South Carolina Hash: By the Light of the Moon
by Saddler Taylor. Taylor is the Curator of Folklife & Research at McKissick Museum.
“Southern barbecue is the closest thing we have in the U.S. to Europe’s wines or cheeses; drive a hundred miles and the barbecue changes” (qtd. in Binswager and Charlton 11). With this statement, sociologist John Shelton Reed presents an insightful comparison between two geographically separated and culturally distinct areas of the world. However insightful as it may be, Reed’s assertion is overly simplistic in its implications. Generally speaking, Southern barbecue traditions, and subsequently the South Carolina dish barbecue hash, certainly do have regional variants and are a part of a complex historic, economic, and social dynamic, but I would argue the regional nature of barbecue is much more highly localized than Reed acknowledges. The diversity and vast variation inherent to barbecue, as well as other foods of congregation, is evident when traveling from one neighborhood to another, much less from region to region. Replace one hundred miles with a short walk around the block and a more accurate vision of the southern barbecue--and the South Carolina barbecue hash--landscape is represented.
While barbecue in its various manifestations in the South is a familiar Southern staple, hash is less well known outside of South Carolina. Though recipe differences are limited only by the number of preparers, hash is basically a stew containing a combination of at least one meat, usually pork or beef, and a variety of vegetables that can include potatoes, onions and corn. It is generally prepared in conjunction with beef or pork barbecue; and arguably, the most varied and recipe-specific aspect of hash is the sauce base, or stock. These sauce variations are endless, but usually involve ingredients like mustard, vinegar, ketchup, hot sauce, or Worcestershire sauce. Although many hashmakers use some combination of these ingredients, there are many hash recipes that call for no such sauce additions. Instead, the stock consists of nothing more than a variety of seasonings and broth. From a consumption standpoint, hash is widely regarded as a side-item, eaten on rice or grits, and occasionally in the form of a sandwich.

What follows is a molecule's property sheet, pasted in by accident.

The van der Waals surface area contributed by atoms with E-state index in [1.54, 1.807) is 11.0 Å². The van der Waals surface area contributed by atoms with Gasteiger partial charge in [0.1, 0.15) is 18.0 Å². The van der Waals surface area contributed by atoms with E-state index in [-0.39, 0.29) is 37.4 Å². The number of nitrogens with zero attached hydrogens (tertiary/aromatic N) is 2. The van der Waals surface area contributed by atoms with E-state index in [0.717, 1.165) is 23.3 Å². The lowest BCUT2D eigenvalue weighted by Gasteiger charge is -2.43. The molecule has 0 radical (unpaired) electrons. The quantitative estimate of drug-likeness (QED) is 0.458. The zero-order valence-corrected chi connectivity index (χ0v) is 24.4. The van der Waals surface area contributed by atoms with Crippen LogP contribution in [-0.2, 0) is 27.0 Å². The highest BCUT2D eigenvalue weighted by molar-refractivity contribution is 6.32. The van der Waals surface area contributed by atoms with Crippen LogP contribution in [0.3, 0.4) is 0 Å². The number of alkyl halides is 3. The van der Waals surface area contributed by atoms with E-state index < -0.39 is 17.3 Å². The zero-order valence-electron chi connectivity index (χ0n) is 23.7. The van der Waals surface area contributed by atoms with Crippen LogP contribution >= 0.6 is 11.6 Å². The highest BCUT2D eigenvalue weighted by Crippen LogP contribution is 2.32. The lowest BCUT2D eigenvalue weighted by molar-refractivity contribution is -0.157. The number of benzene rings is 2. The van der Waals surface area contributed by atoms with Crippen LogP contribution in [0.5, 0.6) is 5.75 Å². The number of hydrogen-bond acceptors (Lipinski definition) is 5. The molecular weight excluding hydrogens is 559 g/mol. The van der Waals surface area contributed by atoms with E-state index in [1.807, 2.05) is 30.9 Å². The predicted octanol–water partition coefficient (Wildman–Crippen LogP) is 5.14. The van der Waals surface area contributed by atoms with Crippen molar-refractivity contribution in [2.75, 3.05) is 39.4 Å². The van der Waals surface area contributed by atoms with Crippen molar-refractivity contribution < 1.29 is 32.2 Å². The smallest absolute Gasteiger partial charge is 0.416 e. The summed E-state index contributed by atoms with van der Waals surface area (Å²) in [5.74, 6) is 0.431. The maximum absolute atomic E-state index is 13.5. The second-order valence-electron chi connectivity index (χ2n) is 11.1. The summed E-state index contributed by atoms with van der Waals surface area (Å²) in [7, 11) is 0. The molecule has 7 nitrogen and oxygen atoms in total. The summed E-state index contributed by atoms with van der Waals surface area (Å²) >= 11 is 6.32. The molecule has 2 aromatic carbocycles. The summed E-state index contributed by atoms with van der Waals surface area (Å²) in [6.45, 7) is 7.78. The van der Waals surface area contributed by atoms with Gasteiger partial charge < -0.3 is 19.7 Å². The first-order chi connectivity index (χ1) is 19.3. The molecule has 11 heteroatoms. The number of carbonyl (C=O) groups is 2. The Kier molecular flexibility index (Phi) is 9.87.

One common denominator in regional food traditions--including not only hash but also Crawfish boils in Louisiana, clambakes in Massachusetts, “yellow jacket” stews of the Eastern Cherokee, and many others--is the concept of individual variation. Both preparation and consumption, variation is the product of a symbiotic relationship between multiple factors, one being the dynamic and powerful influence of folk belief. Quite often, the presence of a common folk belief(s) is the only similarity between the hash from different regions of South Carolina. While recipes vary widely, there are ritualized aspects of hash preparation and consumption that transcend regionalism. A cursory survey would include such staples as the powerful symbolism of the cast iron stew kettle, the all-night preparation time that invariably includes group social interaction, and the general consensus that hash is to be eaten as a side item.
Additionally, one of the most significant folk beliefs associated with the preparation of has involves the proper time to prepare the stew. Hashmakers overwhelming agree on the best time: by the light of the full moon. Due largely to South Carolina’s agrarian roots, many widely circulated folk beliefs, customs, and superstitions are directly related to early thoughts regarding farming practices and crop growth cycles, specifically the moon and its subsequent effects on crops and harvesting. While most farmers now rely on the nightly television weather report more than they do the seminal Farmers Almanac or the location of certain constellations in the night sky, these same agricultural folk beliefs have been adapted to apply to other aspects of South Carolina life, particularly the preparation of barbecue hash.